Problem is, he didn’t write it.
Now, in the aftermath of his success, the young author’s theft returns to haunt him. Secrets he thought were safe come to light. “There’s more than one way to take a life,” we’re told, and the truth of that statement hits Rory like a freight train. His sin has found him out.
An Underwhelming Acheivement
If you’re intrigued by this story, I don’t blame you. It intrigued me, too. The premise has a lot going for it; throw in an A-list cast (including the venerable Jeremy Irons) and it sounds like a recipe for success. Besides, who doesn’t like a cleverly constructed literary thriller?
There’s just one problem (no, three problems): The Words isn’t clever. Nor is it thrilling. And its literary merit? Well, that’s questionable in the extreme. The Words is a dimestore novel masquerading as sophisticated literature — a cheap, tepid, pretentious mess that tries to hide its lack of substance behind an overly complex narrative structure.
Not as Smart as it Pretends to be
The Words is a story… within a story… within a story. Like Inception, minus the grace and intelligence. The film wants to make a point about the dangers of building one’s life on fraud and deception, but any impact such a message might potentially have is dampened by the convoluted story arc. A straightforward approach would have been much more effective.
Unless, of course, you have nothing to say. In which case, bewildering the audience is the closest shot you’ve got at being appreciated. This is the Don Marquis strategy, grounded firmly in the notion that, “If you make people think they’re thinking, they’ll love you.” The film brushes lightly over several promising ideas: the blurring of truth and fiction, the gap between talent and aspiration… but its reluctance to explore any one of them at a deeper level is frustrating.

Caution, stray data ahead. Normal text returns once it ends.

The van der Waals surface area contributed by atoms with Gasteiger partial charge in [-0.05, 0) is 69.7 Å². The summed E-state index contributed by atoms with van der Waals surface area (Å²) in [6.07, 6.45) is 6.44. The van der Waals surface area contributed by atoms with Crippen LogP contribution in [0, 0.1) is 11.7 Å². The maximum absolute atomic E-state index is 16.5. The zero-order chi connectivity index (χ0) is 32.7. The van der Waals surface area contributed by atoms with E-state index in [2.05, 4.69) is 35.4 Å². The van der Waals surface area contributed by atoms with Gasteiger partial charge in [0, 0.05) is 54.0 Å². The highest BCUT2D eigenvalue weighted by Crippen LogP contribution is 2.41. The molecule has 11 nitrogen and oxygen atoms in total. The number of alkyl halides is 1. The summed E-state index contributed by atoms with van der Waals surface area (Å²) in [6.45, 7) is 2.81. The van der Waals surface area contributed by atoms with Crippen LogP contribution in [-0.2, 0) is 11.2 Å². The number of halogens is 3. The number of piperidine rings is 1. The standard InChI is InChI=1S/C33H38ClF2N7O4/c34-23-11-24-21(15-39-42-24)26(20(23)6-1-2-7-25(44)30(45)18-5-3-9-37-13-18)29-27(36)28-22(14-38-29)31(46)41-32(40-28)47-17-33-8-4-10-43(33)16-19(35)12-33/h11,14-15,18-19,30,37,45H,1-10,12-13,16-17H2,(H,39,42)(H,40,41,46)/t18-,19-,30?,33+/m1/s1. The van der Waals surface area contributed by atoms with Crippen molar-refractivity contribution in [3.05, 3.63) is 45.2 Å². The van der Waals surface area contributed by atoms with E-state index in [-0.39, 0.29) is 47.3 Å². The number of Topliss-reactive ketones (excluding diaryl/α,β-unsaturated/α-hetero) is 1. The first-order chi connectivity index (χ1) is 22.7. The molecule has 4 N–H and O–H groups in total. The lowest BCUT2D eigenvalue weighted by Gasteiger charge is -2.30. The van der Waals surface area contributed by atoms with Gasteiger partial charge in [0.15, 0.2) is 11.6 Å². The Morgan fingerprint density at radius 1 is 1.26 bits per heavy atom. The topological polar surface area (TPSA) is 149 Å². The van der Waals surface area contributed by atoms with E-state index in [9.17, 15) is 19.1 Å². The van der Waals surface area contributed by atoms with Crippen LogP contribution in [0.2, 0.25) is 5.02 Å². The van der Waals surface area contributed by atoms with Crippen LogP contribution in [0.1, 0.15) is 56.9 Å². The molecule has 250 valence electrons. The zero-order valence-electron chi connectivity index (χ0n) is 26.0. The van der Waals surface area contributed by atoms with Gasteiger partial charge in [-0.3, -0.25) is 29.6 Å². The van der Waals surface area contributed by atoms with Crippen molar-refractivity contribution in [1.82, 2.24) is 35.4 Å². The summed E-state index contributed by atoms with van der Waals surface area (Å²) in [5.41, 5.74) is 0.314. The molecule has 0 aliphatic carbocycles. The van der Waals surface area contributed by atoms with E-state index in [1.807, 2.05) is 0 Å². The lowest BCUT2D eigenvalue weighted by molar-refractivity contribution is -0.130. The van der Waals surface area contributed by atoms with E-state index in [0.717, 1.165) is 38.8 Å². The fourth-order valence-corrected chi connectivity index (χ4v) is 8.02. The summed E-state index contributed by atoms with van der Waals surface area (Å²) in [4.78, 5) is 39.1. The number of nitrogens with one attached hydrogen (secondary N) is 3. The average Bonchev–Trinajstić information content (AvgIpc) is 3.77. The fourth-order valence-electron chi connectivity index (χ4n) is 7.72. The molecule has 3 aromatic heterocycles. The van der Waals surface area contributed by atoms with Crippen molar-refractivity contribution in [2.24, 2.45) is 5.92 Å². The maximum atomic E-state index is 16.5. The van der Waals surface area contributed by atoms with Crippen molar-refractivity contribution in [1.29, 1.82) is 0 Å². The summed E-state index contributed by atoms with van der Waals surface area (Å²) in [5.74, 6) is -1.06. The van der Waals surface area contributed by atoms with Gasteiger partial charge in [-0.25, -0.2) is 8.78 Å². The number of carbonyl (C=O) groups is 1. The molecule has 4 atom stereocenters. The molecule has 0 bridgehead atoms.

Equally frustrating is the lack of subtlety. There is no nuance to this tale: only sledgehammering melodrama and copious amounts of narration. I could practically feel my heartstrings getting ripped out of my chest. Spelling out the obvious is one thing this film does with shameless ease.
Shawn Levy’s summary of The Words is the best I’ve yet encountered: ￼￼￼
The Words, for all its complexity, has little to offer in the way of serious food for thought. It can’t even tell a good story — much less use the story to ask probing questions. By the end of the movie, the only question I was asking was “why didn’t I just read a book instead?” The Words is a nitwit story about a nitwit author who has written a nitwit novel about a nitwit author who has published a nitwit novel which, in fact, he has stolen wholecloth from another writer whose personal behavior, as fictionalized in the novel-within-the-novel-within-the-film, can charitably be described as… nitwit.
That might sound harsh, but it’s true. The Words, for all its complexity, has little to offer in the way of serious food for thought. It can’t even tell a good story — much less use the story to ask probing questions. By the end of the movie, the only question I was asking was, “Why didn’t I just read a book instead?”